My Spire USA backpack and my Tumi garmentbag have earned my trust over the years-- won't buy another Brenthaven in my "lifetime" .

Alec Gold · December 1, 2006 - 12:09 EST #4
I've used several Brenthaven bags in a few years now and I really like them. The fact that I'm now buying my third is not because they wear out, but because I've used three laptops in 1,5 years. Took me a while to realise my PC's well eeehm, they suck a bit. But anyhow, the brenthaven bags might not be the most funky, flashy or such a thing bags, they do protect your stuff very well have ample room for other things (unlike the Crumpler Wack-o-Phone I got with the macbookpro) and they look very business like. Nothing wrong with that.

About customer service? Well, I rather have the most lousy customer service that I never need, than a superb customer service that I need!

Tumi and Spire are btw not much cheaper, if any cheaper at all. And a Tumi wallet I once had was looking very worn down within a year and ripped at the seams after 14 months orso. So much for another top-brand.
John Blackwood · December 29, 2006 - 10:30 EST #5
I guess we laptop users are ALWAYS looking for the perfect bag to protect our laptops and hold all the other stuff that we carry - and there seems to be more and more of that!

Has anyone tried any of the BOOQ Bags? - specifically, one of the folee models? They are on the pricey side of laptop bags but they seem nice, at least to look at on the web site.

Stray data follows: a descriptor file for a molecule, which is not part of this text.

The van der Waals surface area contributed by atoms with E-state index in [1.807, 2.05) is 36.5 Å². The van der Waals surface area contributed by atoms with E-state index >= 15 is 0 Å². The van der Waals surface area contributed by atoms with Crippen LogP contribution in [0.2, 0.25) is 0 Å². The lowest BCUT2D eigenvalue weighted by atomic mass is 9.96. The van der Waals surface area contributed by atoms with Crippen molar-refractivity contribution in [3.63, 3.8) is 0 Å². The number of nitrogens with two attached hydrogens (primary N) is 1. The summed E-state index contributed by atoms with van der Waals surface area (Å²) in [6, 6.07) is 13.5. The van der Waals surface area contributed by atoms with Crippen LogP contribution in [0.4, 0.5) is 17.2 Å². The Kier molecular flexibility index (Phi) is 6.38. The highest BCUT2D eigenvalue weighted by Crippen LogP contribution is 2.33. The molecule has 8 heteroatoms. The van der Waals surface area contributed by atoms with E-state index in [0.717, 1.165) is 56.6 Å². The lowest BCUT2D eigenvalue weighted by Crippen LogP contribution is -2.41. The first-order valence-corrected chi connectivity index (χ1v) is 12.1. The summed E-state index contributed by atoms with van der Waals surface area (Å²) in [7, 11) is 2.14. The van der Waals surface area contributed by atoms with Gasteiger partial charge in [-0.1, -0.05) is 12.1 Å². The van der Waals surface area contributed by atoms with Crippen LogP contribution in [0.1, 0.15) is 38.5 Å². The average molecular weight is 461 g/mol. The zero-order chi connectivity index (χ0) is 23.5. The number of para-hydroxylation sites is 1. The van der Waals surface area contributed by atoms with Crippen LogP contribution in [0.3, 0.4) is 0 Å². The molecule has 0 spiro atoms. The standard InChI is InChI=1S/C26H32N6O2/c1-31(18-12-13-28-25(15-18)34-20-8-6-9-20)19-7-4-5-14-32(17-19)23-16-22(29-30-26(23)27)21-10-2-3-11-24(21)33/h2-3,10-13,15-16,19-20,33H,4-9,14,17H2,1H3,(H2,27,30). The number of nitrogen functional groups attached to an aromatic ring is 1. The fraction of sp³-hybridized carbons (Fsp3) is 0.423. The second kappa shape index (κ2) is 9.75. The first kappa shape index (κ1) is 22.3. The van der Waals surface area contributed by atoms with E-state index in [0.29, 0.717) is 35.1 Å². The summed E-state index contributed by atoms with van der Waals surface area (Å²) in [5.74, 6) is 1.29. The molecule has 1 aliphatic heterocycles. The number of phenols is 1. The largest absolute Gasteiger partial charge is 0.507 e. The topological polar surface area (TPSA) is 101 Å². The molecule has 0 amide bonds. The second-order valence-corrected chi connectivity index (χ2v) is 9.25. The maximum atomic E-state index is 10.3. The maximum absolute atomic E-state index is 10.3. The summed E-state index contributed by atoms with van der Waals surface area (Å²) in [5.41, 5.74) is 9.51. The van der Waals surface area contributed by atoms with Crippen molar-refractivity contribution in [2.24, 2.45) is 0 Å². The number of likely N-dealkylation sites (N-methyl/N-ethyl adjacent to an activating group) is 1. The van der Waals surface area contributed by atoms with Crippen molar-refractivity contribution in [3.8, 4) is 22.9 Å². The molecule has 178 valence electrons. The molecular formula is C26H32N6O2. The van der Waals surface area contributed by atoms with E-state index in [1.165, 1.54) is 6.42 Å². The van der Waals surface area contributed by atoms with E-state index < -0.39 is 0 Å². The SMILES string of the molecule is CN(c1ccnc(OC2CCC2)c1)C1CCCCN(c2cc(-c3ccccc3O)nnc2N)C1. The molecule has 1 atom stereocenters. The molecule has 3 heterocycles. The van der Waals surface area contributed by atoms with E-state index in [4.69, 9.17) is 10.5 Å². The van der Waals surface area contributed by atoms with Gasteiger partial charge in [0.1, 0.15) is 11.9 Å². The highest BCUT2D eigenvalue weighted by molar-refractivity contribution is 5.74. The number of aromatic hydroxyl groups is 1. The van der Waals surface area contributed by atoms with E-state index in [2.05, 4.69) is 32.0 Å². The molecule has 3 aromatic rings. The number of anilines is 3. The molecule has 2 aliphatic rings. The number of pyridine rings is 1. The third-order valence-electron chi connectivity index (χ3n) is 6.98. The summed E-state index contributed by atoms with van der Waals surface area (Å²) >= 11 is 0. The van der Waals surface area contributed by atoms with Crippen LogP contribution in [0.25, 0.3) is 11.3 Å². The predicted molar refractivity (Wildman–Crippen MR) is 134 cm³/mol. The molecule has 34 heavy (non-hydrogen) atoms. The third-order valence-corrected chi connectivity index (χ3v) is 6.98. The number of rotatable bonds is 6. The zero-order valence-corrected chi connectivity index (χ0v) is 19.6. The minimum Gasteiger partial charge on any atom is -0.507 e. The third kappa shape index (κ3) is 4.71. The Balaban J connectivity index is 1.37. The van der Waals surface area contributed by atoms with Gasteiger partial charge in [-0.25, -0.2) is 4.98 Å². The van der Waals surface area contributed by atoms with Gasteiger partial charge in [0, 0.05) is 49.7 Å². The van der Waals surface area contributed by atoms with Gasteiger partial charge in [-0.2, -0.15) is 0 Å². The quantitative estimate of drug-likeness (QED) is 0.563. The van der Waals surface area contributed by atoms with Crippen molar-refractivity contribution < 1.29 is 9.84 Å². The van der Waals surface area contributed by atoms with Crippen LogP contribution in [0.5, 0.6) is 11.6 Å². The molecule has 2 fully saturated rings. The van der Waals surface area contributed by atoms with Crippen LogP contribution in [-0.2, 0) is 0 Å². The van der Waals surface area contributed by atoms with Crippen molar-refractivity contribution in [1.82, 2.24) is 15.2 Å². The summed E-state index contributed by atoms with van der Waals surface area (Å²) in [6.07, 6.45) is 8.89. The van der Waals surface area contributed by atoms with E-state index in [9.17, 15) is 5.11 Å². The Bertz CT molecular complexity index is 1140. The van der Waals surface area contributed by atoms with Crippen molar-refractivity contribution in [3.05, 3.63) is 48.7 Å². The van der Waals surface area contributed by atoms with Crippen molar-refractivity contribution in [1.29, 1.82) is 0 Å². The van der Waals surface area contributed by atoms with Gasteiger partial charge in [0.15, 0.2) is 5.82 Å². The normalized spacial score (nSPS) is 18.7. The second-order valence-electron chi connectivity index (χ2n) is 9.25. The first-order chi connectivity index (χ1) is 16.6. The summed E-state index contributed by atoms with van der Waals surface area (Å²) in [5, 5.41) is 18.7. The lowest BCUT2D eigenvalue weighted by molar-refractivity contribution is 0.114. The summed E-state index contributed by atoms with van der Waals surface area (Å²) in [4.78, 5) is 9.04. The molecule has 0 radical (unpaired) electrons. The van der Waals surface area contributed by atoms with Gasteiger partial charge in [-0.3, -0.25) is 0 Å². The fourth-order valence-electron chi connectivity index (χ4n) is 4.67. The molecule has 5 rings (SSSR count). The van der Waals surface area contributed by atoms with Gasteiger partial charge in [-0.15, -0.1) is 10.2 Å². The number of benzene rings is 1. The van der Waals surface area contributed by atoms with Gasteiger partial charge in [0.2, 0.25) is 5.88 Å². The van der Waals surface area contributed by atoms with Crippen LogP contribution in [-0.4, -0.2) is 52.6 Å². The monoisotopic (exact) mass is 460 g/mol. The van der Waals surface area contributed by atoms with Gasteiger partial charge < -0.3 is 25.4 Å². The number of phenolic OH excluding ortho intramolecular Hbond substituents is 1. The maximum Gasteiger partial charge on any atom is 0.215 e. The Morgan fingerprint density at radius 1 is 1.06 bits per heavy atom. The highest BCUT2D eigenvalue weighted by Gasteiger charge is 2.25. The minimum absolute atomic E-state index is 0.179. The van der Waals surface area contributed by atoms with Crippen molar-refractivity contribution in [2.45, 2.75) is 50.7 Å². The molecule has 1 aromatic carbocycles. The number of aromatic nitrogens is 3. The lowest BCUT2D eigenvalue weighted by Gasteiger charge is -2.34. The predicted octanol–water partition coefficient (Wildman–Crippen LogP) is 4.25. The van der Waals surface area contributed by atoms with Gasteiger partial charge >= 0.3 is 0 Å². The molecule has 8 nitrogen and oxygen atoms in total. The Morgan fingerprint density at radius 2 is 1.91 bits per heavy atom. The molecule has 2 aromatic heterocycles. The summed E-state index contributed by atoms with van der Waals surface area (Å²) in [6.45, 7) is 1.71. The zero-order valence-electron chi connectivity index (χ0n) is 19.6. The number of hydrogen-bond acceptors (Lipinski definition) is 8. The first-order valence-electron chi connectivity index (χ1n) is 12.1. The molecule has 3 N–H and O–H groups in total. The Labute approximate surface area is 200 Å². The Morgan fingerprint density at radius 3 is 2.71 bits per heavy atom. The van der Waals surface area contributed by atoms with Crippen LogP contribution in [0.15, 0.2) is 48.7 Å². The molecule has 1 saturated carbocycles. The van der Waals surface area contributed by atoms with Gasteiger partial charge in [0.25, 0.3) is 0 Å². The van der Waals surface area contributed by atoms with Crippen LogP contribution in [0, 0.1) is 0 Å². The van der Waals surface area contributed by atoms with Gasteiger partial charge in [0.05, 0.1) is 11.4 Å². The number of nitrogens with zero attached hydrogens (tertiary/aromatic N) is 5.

ATPM Staff · December 29, 2006 - 11:29 EST #6
John - we reviewed a number of Booq products over the years. Just type 'booq' in this site's search box and you should find them.
Can · May 18, 2007 - 17:37 EST #7
I've had a couple of laptop bags over the years and really try to keep these things down to size. Otherwise, you'll find yourself lugging 25 pounds of junk everywhere you go.

I am a big fan of the new streamlined swiss army bags, though they are a bit tight if you're a road warrior and drag extra peripherals and accessories about.

I've also had the leather Tumi though they do tend to not wear so well and my laptops never fit very well in it. Not to mention the price.

I actually have the brenthave 12/15 right now and was borderline on it until I realized I could rip out the protective sleeve, which slims the bag quite nicely.

Protection is not a real issue for me as my laptop gets traded out every 18 months anyways and NEVER gets checked. Maybe I carry a little extra risk for doing that, but none of my prior 7 laptops has ever suffered for the extra abuse.

I think I'm gonna roll with this Brenthaven for a while. I do wish it came with a bit more flash than black mesh. A swatch of meshed blue to distinguish it would be nice...

Add A Comment

 E-mail me new comments on this article